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Discovery of super-planet by radio telescope

Discovery of super-planet by radio telescope

Artist’s impression of the discovery dubbed, Elegast. The blue loops depict the magnetic field lines. (Photo credit: ASTRON/Danielle Futselaar)  

A collaboration of Low-Frequency Array Radio (LOFAR) telescope, International Gemini Observatory and NASA's Infrared Telescope Facility have confirmed the discovery of a "super planet" named Elegast. This would be the world's first detection of an element sited 212 light-years away using a radio telescope.

BDR J1750+3809, named Elegast by the discovery team, is characterized as cold brown dwarf, also called "super planet" or "failed star." The usual method of studies of these elements was by detection on infrared sky surveys and further analysing on training radio telescopes. However, the latest finding by a radio telescope validates the astronomers can detect interstellar objects that are too cold to be picked up by infrared telescopes, according to the University of Hawaii.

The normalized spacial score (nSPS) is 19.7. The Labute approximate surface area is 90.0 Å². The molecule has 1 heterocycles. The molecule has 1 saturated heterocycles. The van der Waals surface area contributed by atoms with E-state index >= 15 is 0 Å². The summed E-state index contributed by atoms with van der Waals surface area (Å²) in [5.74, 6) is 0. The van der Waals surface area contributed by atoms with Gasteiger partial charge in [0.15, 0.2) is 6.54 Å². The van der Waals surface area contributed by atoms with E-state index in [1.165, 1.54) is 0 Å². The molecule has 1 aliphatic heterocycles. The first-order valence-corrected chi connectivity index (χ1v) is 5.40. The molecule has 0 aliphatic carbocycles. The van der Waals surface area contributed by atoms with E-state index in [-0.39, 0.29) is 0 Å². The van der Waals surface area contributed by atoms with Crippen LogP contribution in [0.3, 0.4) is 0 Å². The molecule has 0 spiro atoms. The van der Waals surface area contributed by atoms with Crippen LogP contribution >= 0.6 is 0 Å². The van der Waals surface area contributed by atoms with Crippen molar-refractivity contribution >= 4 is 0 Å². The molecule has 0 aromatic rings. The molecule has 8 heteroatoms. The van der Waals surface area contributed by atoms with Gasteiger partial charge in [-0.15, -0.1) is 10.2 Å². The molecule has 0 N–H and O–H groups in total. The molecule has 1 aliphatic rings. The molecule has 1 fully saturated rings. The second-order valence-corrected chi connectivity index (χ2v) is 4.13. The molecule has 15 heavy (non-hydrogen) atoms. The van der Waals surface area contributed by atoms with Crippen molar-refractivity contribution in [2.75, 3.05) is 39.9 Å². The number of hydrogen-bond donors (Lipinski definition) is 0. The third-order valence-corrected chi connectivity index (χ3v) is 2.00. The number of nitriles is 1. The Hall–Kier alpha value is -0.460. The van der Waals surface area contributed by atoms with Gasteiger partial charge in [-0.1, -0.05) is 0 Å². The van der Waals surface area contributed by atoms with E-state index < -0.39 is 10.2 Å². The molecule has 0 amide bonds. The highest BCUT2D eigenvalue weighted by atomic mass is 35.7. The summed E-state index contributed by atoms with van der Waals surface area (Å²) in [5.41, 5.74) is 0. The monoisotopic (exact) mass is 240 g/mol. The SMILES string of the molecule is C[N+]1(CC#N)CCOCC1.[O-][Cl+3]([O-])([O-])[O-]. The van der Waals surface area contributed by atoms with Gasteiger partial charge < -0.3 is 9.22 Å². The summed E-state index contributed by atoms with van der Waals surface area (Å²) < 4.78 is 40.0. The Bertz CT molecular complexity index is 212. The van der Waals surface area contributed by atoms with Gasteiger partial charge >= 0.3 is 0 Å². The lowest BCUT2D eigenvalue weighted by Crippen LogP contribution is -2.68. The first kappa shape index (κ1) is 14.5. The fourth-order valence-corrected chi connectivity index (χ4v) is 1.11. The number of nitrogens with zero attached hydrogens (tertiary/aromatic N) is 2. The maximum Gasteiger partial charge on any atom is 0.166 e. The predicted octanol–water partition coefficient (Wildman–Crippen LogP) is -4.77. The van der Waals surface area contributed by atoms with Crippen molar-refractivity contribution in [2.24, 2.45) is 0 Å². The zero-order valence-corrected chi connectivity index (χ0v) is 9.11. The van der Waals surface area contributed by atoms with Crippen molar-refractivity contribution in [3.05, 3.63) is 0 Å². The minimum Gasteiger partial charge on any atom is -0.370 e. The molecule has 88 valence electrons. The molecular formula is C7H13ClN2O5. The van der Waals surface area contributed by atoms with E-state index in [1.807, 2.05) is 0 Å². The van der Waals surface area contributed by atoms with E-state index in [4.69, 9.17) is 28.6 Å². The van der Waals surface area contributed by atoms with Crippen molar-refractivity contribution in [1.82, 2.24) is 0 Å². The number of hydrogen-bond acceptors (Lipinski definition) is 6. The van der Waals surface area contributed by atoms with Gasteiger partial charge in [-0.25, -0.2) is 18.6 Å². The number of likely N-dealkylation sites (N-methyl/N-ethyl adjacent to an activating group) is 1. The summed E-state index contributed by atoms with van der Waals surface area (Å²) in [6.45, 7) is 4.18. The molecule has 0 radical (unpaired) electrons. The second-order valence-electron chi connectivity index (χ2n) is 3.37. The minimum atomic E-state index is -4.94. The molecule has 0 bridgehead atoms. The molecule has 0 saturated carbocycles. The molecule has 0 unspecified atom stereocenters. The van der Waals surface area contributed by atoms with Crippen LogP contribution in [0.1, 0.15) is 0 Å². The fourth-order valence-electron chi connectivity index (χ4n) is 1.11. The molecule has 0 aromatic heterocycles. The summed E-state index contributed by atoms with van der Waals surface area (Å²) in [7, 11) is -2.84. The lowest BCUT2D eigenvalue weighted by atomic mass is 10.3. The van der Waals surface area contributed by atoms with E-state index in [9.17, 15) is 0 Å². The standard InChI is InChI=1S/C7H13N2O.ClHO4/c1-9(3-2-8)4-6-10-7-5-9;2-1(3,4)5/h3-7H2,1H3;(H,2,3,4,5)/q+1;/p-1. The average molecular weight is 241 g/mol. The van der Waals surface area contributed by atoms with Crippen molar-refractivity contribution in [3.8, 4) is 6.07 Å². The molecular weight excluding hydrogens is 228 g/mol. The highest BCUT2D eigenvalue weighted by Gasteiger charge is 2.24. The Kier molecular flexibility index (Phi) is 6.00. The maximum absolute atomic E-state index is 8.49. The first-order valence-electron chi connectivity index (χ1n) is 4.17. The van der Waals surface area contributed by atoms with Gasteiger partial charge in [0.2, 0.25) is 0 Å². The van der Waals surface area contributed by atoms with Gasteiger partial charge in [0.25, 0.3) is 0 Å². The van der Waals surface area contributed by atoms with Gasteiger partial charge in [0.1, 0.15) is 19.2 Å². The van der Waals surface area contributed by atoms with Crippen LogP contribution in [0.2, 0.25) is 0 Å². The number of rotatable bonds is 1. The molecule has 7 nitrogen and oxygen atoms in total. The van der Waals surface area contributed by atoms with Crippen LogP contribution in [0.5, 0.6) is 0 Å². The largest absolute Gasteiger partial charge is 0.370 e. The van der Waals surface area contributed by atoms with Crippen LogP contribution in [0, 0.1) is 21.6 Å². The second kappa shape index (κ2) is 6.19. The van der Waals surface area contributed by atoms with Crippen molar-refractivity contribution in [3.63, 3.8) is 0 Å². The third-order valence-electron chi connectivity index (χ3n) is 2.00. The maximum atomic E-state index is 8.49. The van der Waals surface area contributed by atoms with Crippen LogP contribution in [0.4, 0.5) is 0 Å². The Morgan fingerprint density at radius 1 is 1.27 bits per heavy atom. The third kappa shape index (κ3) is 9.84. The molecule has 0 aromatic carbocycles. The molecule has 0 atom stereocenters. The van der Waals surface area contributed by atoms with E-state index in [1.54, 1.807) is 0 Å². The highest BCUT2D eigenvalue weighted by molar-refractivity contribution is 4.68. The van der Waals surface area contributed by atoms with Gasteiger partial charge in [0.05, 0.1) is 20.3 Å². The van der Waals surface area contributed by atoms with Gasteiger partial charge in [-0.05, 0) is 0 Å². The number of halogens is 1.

Brown dwarfs are substellar objects with masses approximately 13 to 80 times that of Jupiter. However, they do not acquire enough mass to trigger sustained nuclear fusion of ordinary hydrogen into helium in their cores like normal stars.

"The infrared spectra of brown dwarfs reveal their atomic and molecular fingerprints. Each class of brown dwarfs has a unique fingerprint. We have taken the spectra of over 50 of them, which reveal their physical and chemical properties," said UCLA astronomy professor Ian S. McLean to NASA.

The first discovery of failed stars dates back to mid-1990s, though hypothesized to exist in the 1960s. With the advent of infrared detecting devices, thousands of brown dwarfs are said to be identified.

The latest research was presented in the paper Direct Radio Discovery of a Cold Brown Dwarf and appeared in The Astrophysical Journal Letters on November 9.

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